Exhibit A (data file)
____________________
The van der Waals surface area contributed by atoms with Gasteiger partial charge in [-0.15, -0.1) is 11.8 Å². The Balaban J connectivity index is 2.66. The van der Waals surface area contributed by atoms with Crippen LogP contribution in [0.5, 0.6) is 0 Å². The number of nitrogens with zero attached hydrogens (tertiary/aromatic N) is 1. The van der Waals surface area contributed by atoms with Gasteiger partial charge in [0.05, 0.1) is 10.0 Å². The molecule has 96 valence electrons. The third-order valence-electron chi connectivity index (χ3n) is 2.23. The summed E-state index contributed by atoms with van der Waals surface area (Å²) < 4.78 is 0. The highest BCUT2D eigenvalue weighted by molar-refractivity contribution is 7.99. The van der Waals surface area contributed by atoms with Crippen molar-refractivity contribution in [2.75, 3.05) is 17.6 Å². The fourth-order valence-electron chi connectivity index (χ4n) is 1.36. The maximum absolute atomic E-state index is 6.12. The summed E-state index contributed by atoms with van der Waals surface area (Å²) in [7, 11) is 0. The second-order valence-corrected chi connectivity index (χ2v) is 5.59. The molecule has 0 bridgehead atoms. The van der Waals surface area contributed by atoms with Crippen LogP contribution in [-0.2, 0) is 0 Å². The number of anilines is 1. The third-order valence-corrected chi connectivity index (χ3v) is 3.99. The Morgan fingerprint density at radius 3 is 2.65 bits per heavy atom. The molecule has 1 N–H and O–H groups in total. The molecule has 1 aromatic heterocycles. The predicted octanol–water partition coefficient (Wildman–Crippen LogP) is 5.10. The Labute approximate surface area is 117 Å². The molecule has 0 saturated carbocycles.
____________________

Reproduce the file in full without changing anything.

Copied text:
The van der Waals surface area contributed by atoms with Gasteiger partial charge in [-0.15, -0.1) is 11.8 Å². The Balaban J connectivity index is 2.66. The van der Waals surface area contributed by atoms with Crippen LogP contribution in [0.5, 0.6) is 0 Å². The number of nitrogens with zero attached hydrogens (tertiary/aromatic N) is 1. The van der Waals surface area contributed by atoms with Gasteiger partial charge in [0.05, 0.1) is 10.0 Å². The molecule has 96 valence electrons. The third-order valence-electron chi connectivity index (χ3n) is 2.23. The summed E-state index contributed by atoms with van der Waals surface area (Å²) < 4.78 is 0. The highest BCUT2D eigenvalue weighted by molar-refractivity contribution is 7.99. The van der Waals surface area contributed by atoms with Crippen molar-refractivity contribution in [2.75, 3.05) is 17.6 Å². The fourth-order valence-electron chi connectivity index (χ4n) is 1.36. The maximum absolute atomic E-state index is 6.12. The summed E-state index contributed by atoms with van der Waals surface area (Å²) in [7, 11) is 0. The second-order valence-corrected chi connectivity index (χ2v) is 5.59. The molecule has 0 bridgehead atoms. The van der Waals surface area contributed by atoms with Crippen LogP contribution in [-0.2, 0) is 0 Å². The number of anilines is 1. The third-order valence-corrected chi connectivity index (χ3v) is 3.99. The Morgan fingerprint density at radius 3 is 2.65 bits per heavy atom. The molecule has 1 N–H and O–H groups in total. The molecule has 1 aromatic heterocycles. The predicted octanol–water partition coefficient (Wildman–Crippen LogP) is 5.10. The Labute approximate surface area is 117 Å². The molecule has 0 saturated carbocycles.